If you’re in need of some inspiration for writing your story, this is the book you need to get. You can’t have my copy though because it’s riddled with notes, from pieces underlined to exclamations of joy. From the very start I felt a connection with the author, like a fantasy story where the book knows whose hands it needs to be in and finds its way there.
It’s been a month since I finished reading it and as I flipped through the pages looking for a good quote to riff off of, I realized that the magic I felt while reading it had already begun to fade from my memory. How can that be?! I remember thinking that I should go back and do many of the “Try this!” sections of the book, but never did. I had begun to incorporate them into my daily writing routine. And then life, I suppose.
No worries though. I plan on keeping this one out on my desk, not hidden in the bookshelf, to flip through when I need encouragement and inspiration.
The following are a few of my favorite quotes and some words of my own in response.
“Over and over, we have to go back to the beginning. We should not be ashamed of this. It is good. It’s like drinking water; we don’t drink a glass once and never have to drink one again. Over and over, we begin. This is good. This is kindness. We don’t forget our roots.”
As the Mandalorian says, “This is the way.” Writing, like most of life, is a long series of restarts. Each time through, if we’re paying attention, we learn something new and build on it. It’s a slow spiral up and then then we die. Hopefully we get the chance to share what we’ve learned with others before we go.
“When you write a memory, it isn’t in the past anyway. It’s alive right now.”
I have found this to be especially true when I was writing the memoir of my arrest, among other stories. It’s like I’m there, reliving it all in my mind. It hurt and it was terrifying at time, but the wonderous thing is that, as I write, I’m separate from the event while I’m reliving it. This time I get the chance to slow down and speed up the moment. That’s when I get to process and reflect on it, makes sense of it or choose to let it be. Then the pain of reliving it has a meaning and purpose.
“Katagiri Roshi said in his book Returning to Silence (Shambhala, 1988) that it is not important whether a spiritual teacher has reached the peak or not; what is important is how he has digested the truth he has experienced and how much this truth is manifested in the teacher’s life moment by moment. This is true in writing, too.”
And now I need THAT book (clicks over to Thriftbooks and adds it to the wishlist). The feeling behind imposter syndrome is just this. We don’t need to have all the answers. We don’t need to be completely with it and composed. We only need to have the beginnings of knowing ourselves and the drive and courage to be open and honest. We’re not leaders or gurus. We’re just people sharing our experiences with others.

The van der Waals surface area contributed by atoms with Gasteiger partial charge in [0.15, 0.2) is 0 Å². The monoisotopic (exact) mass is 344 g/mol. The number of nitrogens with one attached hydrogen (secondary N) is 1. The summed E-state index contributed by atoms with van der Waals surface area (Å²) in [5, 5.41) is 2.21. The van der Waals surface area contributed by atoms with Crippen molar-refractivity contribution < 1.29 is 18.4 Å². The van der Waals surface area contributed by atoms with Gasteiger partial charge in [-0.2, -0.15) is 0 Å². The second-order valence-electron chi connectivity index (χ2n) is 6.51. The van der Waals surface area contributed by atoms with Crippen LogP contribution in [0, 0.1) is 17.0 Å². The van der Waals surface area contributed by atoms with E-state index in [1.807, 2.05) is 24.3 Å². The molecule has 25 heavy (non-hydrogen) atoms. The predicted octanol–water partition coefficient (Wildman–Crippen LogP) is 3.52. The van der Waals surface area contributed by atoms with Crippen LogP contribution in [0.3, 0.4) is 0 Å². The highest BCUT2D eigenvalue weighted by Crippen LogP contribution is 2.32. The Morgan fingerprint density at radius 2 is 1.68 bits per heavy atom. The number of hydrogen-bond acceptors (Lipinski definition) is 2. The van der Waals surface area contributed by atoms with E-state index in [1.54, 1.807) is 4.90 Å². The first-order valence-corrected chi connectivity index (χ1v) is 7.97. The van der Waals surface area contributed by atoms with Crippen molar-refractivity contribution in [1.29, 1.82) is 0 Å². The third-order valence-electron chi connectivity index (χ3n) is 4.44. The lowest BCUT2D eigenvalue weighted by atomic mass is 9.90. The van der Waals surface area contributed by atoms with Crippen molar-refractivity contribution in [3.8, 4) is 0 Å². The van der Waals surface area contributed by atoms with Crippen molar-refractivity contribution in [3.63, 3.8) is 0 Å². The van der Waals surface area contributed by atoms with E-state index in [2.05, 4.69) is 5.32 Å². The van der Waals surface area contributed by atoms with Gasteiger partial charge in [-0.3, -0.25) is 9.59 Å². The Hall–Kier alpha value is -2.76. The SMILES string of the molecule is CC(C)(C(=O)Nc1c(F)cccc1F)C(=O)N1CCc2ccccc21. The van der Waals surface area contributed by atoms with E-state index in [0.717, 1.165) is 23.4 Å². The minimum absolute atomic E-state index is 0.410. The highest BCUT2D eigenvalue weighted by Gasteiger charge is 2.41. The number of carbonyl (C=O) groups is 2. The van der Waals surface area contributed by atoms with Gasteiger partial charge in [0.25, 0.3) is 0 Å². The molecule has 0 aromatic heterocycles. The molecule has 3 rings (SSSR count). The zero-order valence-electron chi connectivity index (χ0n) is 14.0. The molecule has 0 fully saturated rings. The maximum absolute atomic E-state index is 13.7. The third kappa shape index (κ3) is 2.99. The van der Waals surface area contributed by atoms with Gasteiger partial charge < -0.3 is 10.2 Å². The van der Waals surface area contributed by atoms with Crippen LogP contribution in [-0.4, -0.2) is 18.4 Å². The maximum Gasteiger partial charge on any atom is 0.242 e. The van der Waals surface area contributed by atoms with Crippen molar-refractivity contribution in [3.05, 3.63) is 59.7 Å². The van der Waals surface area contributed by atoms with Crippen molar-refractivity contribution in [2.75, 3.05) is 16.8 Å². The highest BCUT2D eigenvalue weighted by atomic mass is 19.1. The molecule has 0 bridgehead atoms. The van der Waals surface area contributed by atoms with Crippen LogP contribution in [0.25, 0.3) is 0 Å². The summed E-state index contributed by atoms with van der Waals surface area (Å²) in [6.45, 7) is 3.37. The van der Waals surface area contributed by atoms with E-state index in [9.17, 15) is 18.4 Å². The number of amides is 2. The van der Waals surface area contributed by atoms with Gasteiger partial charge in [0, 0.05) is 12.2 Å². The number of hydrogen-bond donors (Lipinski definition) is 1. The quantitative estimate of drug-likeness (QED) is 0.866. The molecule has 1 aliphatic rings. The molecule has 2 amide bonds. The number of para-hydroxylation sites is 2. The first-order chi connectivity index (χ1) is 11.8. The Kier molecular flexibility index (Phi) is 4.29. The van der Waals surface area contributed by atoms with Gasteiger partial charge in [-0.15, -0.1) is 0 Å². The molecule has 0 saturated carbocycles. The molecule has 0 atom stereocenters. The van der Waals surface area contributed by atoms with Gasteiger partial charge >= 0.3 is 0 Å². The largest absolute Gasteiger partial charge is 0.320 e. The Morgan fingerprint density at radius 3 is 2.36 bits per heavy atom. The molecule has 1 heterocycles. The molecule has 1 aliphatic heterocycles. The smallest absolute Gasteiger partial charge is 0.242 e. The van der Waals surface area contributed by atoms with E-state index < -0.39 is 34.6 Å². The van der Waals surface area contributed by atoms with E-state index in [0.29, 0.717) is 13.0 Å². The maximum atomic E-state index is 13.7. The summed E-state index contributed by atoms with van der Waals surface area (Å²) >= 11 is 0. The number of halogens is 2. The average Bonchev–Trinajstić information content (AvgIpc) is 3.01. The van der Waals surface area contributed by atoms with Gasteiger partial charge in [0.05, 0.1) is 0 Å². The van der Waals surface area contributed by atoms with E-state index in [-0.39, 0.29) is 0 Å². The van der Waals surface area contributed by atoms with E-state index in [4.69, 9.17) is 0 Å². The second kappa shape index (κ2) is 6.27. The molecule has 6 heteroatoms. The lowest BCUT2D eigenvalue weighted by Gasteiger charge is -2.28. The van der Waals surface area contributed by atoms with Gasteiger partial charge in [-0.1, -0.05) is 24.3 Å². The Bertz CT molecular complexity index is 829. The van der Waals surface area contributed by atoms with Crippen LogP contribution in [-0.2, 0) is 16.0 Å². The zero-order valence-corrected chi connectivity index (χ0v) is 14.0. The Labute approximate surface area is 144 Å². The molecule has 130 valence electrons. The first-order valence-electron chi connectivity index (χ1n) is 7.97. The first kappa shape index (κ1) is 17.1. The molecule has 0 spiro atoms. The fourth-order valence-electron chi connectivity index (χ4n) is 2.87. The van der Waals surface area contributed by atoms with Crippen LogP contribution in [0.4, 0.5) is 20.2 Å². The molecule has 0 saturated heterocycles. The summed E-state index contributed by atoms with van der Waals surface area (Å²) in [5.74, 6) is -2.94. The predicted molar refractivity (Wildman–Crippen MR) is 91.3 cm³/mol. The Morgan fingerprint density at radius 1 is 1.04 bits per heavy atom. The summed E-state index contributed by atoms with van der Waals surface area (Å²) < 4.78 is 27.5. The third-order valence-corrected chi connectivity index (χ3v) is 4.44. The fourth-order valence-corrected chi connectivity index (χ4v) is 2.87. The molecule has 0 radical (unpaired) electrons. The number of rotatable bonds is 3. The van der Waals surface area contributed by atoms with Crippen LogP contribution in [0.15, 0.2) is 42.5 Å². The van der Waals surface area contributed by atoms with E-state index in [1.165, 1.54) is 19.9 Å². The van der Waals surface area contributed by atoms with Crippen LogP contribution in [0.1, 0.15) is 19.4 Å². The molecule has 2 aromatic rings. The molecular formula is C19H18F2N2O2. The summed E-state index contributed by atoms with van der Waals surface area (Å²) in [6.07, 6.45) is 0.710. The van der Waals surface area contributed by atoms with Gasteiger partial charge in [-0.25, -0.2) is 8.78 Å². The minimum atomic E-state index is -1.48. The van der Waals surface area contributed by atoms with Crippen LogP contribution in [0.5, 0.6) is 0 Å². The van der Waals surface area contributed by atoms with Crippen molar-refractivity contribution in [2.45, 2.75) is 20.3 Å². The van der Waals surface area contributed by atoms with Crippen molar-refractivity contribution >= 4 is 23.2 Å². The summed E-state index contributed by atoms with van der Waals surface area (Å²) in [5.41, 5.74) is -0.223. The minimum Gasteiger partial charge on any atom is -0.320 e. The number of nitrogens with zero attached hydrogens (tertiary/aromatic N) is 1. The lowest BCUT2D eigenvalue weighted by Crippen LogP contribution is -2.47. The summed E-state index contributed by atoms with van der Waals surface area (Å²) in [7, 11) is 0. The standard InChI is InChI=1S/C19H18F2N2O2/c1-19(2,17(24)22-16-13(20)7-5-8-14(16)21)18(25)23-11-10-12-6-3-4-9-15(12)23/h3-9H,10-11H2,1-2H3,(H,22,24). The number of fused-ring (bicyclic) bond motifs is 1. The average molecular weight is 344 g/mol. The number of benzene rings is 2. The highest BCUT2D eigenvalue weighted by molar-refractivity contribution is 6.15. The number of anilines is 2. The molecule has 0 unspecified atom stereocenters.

“It is the nature of a human being, like having a heartbeat and a breath. Thoughts really happen involuntarily. …the brain continues to have thoughts whether we will them or not.”
Oh, those pesky thoughts. Reminds me of how detestable the idea of a “thought crime” in Orwell’s 1984 is. Contrary to popular belief, thoughts, like feelings, are involuntary. Once we are aware of that, we can hold them and examine them to see if they are correct or useful. First we hold a thought out in the light, put our glasses on, then we can decide what we want to do with it.
“Writing is elemental. Once you have tasted its essential life, you cannot turn from it without some deep denial and depression. It would be like turning from water. Water is in your blood. You can’t go without it.”
I’ve tried giving this up, really. Even when I’m at my lowest, laying on the floor in my livingroom, crying to my husband that “No one in the whole world is reading this! And even if there is, they are probably only reading it as an example of mediocrity!” I still get up the next day and start typing…or scribbling in my notebook. I’ll set it aside for a few days, but then I get hungry and begin again. I have to breathe.
“Writing is the act of discovery. If I knew everything ahead of time, why bother writing?”
It’s lines like this that made me smile. I’m not alone. I just start typing and sometimes she comes out to play.
“I am my own mind. I claim my thoughts. My mouth and the words I say with it are mine and no one can take that away. I can’t write like Dostoyevski or Henry Miller. I write like myself.”
If you sat with me over a cup of coffee, you’d hear the same words you read here. Maybe if you heard me talking with people at a party, you’d recognize me.
“You have to let writing eat your life and follow it where it takes you. You fit into it; it doesn’t fit neatly into your life. It makes you wild.”
I’m not a “let it go and see what happens” kind of girl, but the older I get, the more I allow it, and the more I wish I had started earlier.
“My writing self is braver than the rest of me. I follower her, trust her, but I know my human self, the part of me that is not a warrior of truth and words, lags behind me.”